# numpy numpy.cross More Flexibility with Multiple Cross Products

## Example

In our last two examples, numpy assumed that `a[0,:]` was the first vector, `a[1,:]` the second, and `a[2,:]` the third. Numpy.cross has an optional argument axisa that allows us to specify which axis defines the vectors. So,

``````>>> a=np.array([[1,1,1],[0,1,0],[1,0,-1]])
>>> b=np.array([0,0,1])
>>> np.cross(a,b)
array([[ 1, -1,  0],
[ 1,  0,  0],
[ 0, -1,  0]])
>>> np.cross(a,b,axisa=0)
array([[ 0, -1,  0],
[ 1, -1,  0],
[ 0, -1,  0]])
>>> np.cross(a,b,axisa=1)
array([[ 1, -1,  0],
[ 1,  0,  0],
[ 0, -1,  0]])
``````

The `axisa=1` result and the default result are both `(np.cross([1,1,1],b), np.cross([0,1,0],b), np.cross([1,0,-1],b))`. By default, `axisa` always indicates the last (most slowly varying) axis of the array. The `axisa=0` result is `(np.cross([1,0,1],b), np.cross([1,1,0],b), np.cross([1,0,-1],b))`.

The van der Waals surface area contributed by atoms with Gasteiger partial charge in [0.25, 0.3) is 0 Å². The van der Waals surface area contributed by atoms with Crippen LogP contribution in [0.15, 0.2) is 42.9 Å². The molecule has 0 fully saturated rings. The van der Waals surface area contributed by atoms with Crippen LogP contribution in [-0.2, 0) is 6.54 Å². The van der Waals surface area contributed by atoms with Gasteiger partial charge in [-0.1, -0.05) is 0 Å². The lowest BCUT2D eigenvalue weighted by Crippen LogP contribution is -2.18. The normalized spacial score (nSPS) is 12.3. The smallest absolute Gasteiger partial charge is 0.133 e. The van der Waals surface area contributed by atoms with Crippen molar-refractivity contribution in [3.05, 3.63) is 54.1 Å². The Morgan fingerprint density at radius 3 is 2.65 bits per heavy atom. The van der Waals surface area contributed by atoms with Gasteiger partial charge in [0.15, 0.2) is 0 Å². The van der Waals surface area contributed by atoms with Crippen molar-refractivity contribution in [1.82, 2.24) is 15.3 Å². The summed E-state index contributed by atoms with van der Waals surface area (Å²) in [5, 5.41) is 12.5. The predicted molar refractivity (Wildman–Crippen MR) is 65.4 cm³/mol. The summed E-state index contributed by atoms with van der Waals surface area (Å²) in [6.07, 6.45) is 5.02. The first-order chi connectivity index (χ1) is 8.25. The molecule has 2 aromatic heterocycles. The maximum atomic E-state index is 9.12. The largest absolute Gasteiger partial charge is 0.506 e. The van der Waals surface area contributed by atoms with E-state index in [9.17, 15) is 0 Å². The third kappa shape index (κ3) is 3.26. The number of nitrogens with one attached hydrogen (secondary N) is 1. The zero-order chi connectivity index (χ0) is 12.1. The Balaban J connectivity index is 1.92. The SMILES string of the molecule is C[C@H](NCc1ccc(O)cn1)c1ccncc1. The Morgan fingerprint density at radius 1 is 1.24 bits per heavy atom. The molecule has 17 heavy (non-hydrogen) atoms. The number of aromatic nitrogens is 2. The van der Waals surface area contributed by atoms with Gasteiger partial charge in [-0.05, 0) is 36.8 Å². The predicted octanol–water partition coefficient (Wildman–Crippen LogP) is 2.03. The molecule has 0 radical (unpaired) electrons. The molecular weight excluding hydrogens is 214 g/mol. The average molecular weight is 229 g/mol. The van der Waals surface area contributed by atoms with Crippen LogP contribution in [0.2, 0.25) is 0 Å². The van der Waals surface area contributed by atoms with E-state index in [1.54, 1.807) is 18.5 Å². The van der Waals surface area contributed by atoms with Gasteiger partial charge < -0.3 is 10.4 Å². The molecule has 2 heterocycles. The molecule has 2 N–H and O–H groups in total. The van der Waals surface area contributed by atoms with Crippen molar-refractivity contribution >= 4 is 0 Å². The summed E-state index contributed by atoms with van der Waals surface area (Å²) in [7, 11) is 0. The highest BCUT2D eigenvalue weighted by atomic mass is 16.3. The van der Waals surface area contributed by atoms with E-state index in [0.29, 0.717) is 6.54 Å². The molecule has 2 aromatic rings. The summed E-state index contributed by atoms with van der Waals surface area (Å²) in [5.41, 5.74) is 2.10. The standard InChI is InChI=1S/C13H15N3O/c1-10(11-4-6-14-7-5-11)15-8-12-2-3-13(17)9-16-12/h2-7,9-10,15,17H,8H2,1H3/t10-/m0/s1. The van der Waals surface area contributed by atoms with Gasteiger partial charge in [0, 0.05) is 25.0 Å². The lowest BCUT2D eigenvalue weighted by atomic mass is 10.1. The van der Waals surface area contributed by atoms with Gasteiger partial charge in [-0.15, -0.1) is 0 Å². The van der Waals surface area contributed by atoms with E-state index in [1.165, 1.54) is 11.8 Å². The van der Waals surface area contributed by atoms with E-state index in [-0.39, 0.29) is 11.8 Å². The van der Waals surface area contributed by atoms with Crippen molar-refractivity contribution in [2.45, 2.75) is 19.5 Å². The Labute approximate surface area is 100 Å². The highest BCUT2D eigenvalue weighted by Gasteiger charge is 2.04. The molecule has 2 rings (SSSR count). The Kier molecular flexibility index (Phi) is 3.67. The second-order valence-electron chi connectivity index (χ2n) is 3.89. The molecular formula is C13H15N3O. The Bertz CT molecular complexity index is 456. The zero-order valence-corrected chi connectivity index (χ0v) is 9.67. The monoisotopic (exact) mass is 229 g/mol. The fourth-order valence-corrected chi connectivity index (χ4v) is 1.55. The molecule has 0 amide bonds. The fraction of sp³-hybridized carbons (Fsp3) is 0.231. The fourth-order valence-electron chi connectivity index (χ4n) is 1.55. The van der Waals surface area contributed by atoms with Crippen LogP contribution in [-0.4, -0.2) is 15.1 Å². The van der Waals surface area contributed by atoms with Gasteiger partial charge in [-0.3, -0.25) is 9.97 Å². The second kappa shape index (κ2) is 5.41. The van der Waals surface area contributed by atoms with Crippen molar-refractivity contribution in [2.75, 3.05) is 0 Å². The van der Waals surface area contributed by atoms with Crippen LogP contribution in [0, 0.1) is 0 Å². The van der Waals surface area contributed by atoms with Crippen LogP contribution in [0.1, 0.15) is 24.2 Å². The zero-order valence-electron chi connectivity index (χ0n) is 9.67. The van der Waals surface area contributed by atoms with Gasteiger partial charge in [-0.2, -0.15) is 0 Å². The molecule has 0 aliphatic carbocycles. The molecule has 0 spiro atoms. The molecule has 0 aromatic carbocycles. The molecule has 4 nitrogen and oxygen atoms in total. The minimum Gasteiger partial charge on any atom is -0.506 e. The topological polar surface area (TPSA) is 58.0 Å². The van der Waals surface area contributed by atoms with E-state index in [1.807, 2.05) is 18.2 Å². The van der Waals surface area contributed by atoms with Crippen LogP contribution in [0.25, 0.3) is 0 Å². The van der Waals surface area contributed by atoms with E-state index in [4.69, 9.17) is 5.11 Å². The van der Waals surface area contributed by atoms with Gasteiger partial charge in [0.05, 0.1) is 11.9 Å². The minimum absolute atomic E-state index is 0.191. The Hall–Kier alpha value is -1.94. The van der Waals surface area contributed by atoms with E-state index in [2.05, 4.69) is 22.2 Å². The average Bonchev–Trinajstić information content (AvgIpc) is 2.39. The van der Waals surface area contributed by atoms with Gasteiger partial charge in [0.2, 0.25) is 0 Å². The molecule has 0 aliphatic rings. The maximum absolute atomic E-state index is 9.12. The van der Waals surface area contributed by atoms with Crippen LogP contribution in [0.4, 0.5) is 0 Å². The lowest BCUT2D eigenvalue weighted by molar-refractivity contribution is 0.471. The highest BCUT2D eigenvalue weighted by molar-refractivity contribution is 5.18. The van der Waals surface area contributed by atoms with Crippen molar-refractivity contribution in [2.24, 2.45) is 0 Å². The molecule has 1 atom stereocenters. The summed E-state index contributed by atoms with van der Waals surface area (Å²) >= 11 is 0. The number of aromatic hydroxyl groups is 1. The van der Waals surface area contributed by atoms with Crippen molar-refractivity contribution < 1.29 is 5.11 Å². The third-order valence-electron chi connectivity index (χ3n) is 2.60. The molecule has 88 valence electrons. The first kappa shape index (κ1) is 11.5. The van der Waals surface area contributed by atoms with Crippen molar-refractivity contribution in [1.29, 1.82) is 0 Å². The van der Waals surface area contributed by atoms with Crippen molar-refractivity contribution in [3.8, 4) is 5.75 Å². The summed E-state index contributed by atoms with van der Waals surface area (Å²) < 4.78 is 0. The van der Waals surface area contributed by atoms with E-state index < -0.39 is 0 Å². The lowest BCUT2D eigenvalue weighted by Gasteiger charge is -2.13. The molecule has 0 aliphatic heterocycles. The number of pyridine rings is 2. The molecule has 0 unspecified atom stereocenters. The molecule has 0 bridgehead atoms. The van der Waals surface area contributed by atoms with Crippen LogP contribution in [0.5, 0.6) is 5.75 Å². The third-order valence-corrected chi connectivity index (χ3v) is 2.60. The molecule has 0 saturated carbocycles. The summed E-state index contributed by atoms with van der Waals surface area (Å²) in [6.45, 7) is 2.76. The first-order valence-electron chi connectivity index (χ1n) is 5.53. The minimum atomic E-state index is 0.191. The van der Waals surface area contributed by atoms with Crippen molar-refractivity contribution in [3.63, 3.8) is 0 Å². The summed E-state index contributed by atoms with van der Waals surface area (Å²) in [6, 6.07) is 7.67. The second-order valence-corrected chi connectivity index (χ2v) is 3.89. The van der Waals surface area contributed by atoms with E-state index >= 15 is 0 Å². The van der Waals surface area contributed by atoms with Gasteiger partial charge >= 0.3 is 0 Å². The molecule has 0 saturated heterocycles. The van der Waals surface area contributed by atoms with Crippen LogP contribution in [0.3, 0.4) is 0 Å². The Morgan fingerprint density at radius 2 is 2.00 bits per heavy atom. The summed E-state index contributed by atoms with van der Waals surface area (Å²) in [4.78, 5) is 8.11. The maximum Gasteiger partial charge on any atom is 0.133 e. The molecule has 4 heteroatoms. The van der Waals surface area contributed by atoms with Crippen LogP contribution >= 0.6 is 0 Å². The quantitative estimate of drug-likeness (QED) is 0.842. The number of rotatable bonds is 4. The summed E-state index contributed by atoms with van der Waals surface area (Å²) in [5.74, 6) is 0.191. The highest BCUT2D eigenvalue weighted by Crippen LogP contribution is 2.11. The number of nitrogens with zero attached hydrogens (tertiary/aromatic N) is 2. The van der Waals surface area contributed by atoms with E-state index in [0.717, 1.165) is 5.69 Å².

A similar optional parameter, `axisb`, performs the same function for the `b` input, if it is also a 2-dimensional array.

Parameters axisa and axisb tell numpy how to distribute the input data. A third parameter, axisc tells numpy how to distribute the output if `a` or `b` is multi-dimensional. Using the same inputs `a` and `b` as above, we get

``````>>> np.cross(a,b,1)
array([[ 1, -1,  0],
[ 1,  0,  0],
[ 0, -1,  0]])
>>> np.cross(a,b,1,axisc=0)
array([[ 1,  1,  0],
[-1,  0, -1],
[ 0,  0,  0]])
>>> np.cross(a,b,1,axisc=1)
array([[ 1, -1,  0],
[ 1,  0,  0],
[ 0, -1,  0]])
``````

So `axisc=1` and the default `axisc` both give the same result, that is, the elements of each vector are contiguous in the fastest moving index of the output array. axisc is by default the last axis of the array. `axisc=0` distributes the elements of each vector across the slowest varying dimension of the array.

If you want `axisa`, `axisb`, and `axisc` to all have the same value, you do not need to set all three parameters. You can set a fourth parameter, `axis`, to the needed single value and the other three parameters will be automatically set. axis overrides axisa, axisb, or axisc if any of them are present in the function call.